LiveIntent’s nonID platform will integrate into MediaMath SOURCE, enabling brands to personalize advertising without third-party cookies. The strategy relies on LiveIntent’s email exchange and LiveIntent’s nonID identifier.
The integration works across devices, channels and platforms, and forms a bridge into other Identity solutions.
The agreement was not without challenges, but the biggest one isn’t what most marketers might think. “The biggest challenge is helping the ecosystem understand the urgency,” said Kerel Cooper, CMO at LiveIntent. The end of the third-party cookie is coming, he said, and when it does, "the methods that brands currently employ to target, attribute, measure, and optimize campaigns" will need to change.
The biggest challenge, he said, is explaining to brands and publishers the need for a bridge to a future where they can continue to transact efficiently when third-party cookies disappear.
The integration of MediaMath allows the platform to accept any audience made up of the LiveIntent NonID and match that audience to NonIDs seen in bid requests.
MediaMath works with Identity partners to improve graph connections and where possible map its own Connected ID to 1P IDs to improve the graph. In addition to LiveIntent, the company now integrates with LiveRamp, Merkle, BritePool, and Parrable.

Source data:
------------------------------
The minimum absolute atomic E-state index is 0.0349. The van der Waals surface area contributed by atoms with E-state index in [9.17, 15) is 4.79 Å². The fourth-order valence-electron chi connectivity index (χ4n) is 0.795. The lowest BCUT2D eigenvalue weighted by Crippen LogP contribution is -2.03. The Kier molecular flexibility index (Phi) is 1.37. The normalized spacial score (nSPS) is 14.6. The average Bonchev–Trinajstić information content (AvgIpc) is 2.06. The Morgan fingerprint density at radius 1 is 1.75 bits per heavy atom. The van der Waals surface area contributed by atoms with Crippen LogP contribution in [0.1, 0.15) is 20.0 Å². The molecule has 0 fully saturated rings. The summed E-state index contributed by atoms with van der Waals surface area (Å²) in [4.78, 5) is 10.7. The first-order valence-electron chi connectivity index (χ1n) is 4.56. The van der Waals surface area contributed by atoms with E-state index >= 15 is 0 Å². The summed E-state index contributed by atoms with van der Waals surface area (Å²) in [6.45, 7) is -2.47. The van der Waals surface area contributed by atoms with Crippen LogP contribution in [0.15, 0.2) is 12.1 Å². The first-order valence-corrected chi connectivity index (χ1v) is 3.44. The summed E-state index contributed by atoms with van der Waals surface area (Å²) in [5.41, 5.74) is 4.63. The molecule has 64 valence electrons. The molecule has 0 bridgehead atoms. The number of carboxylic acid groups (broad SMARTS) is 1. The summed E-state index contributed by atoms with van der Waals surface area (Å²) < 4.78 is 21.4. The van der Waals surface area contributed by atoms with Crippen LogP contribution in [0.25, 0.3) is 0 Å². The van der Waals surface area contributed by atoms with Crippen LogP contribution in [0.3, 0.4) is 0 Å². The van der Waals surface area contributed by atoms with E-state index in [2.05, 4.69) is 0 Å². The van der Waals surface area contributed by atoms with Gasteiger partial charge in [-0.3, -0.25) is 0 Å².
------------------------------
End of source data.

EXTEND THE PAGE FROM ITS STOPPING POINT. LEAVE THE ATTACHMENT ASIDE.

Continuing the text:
NonID connects the first-party data of publishers and marketers and makes it actionable within any technology partner they choose. It solves the challenges around identifying web users, targeting custom audiences, and measuring outcomes outside of walled gardens and without the use of third-party cookies.
In today’s announcement, Google acknowledged other companies would find ways to track users, and in a post said it will not use or invest in such tools for ads it sells.
Scott McDonald, CEO and president of the Advertising Research Foundation (ARF), wrote in an email that Google has been signaling for more than year it would find a way to target ads in a privacy-compliant way.
“It reflects a smart adaptation to rising concerns about privacy and tracking,” he wrote. “It also fits into a broader trend of enhancing privacy by ‘blurring’ the level of resolution to levels that are somewhere short of persons-level.”